Chaos, Meaning, and Eating Test
One feeling that drives disregulated eaters towards food is not being in control of a situation. That’s a difficult position for all of us to be in and our perspective informs our attitude toward how we handle it. The more rational your views on what you can and can’t control, the more likely you won’t eat when control is out of your hands.
The world is a chaotic place—nature does its thing, world events impact us socially, culturally and financially, people push their own agenda’s, accidents befall us, and our bodies get sick and grow old. Inescapably, helplessness is at its worst when we’re very young or very old. Of course, the more we rail against it, the worse we feel.
The world can be indifferent, unfair, and cruel. It is a peculiarly human notion, part of our egocentricity, however, that life throws things at us. It really doesn't. Life just happens, tooling along on its merry or not so merry way. Humans have expectations, desires, and wishes, and feel upset or thwarted when something gets in the way of what we want, expect, or hope for. The truth is that life happens independent of these expectations, desires, and wishes. It's just, well, life, and sometimes it works with us and sometimes it works against us. When we recognize that life doesn’t care if we’re “good,” “bad” or indifferent, we accept the randomness and unfairness of the universe. This is a difficult, upsetting concept for many people, but also can be a relief: if things work out, all well and good; if not, it means that our plans got in the way of life doing its own thing.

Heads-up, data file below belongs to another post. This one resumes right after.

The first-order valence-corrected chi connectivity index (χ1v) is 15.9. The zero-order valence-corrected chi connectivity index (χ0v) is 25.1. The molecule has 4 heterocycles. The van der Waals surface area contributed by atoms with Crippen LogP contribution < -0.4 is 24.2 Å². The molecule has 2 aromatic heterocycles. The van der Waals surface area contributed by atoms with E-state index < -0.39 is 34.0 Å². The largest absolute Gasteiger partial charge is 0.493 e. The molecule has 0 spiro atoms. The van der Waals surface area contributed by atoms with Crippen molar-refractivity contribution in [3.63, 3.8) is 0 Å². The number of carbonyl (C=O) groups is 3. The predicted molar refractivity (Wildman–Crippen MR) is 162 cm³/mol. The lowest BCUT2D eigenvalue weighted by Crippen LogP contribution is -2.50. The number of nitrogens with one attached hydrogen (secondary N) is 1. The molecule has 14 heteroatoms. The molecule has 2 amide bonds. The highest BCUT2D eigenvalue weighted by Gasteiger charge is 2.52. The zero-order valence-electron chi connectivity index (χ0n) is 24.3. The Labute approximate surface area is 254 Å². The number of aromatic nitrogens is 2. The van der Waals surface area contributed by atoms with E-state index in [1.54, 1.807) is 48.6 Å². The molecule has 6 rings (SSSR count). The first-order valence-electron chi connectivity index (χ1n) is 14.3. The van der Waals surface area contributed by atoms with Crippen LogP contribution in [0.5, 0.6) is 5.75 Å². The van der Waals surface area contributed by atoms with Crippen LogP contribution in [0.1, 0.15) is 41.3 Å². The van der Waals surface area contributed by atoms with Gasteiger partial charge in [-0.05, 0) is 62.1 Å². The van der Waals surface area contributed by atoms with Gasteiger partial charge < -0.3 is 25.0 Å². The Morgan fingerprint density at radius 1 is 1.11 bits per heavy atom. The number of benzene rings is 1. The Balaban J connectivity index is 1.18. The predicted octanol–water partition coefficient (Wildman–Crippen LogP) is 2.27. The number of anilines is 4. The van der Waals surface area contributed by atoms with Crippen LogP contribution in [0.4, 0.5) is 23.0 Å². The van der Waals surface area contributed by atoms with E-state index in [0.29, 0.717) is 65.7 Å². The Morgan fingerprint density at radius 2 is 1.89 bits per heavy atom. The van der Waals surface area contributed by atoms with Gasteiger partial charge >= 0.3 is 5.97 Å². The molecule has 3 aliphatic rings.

We do better with life’s chaos when we recognize that we are not the center of the universe and can’t control everything that happens. Stop and think about whether you accept this essential truth. From my clinical experience, I’d say that people who’ve had a chaotic childhood or one in which they lacked reasonable control, have far more trouble accepting the chaos and randomness of the universe than folks who had a predictable and consistent upbringing. So, no surprise that if you had a dysfunctional childhood, you are likely clinging to maintaining order and control in adulthood.
I’m not saying we’re victims. Sometimes we are and sometimes we’re not. It’s crucial to avoid all-or-nothing thinking, that is, you either have control or you don’t. In order to manage your life, always look at what you can impact and what you can’t. Know when you’re powerless and when you can make a difference in your life or someone else’s. The greater your comfort with exerting control when you can and not expecting to when you can’t, the more likely you are to avoid eating when life doesn’t go your way.